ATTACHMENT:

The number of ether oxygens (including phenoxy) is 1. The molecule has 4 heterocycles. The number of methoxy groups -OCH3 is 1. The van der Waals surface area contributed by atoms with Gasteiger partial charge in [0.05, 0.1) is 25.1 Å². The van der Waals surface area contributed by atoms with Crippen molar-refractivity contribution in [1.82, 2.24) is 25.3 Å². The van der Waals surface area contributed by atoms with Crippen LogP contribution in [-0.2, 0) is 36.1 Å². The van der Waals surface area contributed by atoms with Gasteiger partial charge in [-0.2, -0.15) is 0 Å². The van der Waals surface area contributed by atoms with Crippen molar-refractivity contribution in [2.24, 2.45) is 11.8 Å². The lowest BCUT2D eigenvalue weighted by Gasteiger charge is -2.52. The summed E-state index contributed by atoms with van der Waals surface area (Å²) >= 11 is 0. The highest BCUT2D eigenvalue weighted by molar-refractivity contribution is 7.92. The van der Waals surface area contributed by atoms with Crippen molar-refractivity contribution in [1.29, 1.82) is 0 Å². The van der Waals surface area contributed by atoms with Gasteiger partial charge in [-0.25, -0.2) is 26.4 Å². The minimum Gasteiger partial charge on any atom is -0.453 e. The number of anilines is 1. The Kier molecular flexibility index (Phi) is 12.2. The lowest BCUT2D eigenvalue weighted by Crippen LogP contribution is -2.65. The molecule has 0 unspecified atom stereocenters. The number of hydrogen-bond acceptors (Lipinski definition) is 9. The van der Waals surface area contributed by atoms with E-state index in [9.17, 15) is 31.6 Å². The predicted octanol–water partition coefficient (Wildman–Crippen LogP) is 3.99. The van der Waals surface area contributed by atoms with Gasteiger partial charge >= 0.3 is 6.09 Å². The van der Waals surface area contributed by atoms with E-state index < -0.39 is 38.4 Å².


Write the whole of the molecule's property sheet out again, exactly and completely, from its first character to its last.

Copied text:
The number of ether oxygens (including phenoxy) is 1. The molecule has 4 heterocycles. The number of methoxy groups -OCH3 is 1. The van der Waals surface area contributed by atoms with Gasteiger partial charge in [0.05, 0.1) is 25.1 Å². The van der Waals surface area contributed by atoms with Crippen molar-refractivity contribution in [1.82, 2.24) is 25.3 Å². The van der Waals surface area contributed by atoms with Crippen LogP contribution in [-0.2, 0) is 36.1 Å². The van der Waals surface area contributed by atoms with Gasteiger partial charge in [-0.2, -0.15) is 0 Å². The van der Waals surface area contributed by atoms with Crippen molar-refractivity contribution in [2.24, 2.45) is 11.8 Å². The lowest BCUT2D eigenvalue weighted by Gasteiger charge is -2.52. The summed E-state index contributed by atoms with van der Waals surface area (Å²) >= 11 is 0. The highest BCUT2D eigenvalue weighted by molar-refractivity contribution is 7.92. The van der Waals surface area contributed by atoms with Crippen molar-refractivity contribution in [1.29, 1.82) is 0 Å². The van der Waals surface area contributed by atoms with Gasteiger partial charge in [-0.25, -0.2) is 26.4 Å². The minimum Gasteiger partial charge on any atom is -0.453 e. The number of anilines is 1. The Kier molecular flexibility index (Phi) is 12.2. The lowest BCUT2D eigenvalue weighted by Crippen LogP contribution is -2.65. The molecule has 0 unspecified atom stereocenters. The number of hydrogen-bond acceptors (Lipinski definition) is 9. The van der Waals surface area contributed by atoms with E-state index in [9.17, 15) is 31.6 Å². The predicted octanol–water partition coefficient (Wildman–Crippen LogP) is 3.99. The van der Waals surface area contributed by atoms with Gasteiger partial charge >= 0.3 is 6.09 Å². The van der Waals surface area contributed by atoms with E-state index < -0.39 is 38.4 Å².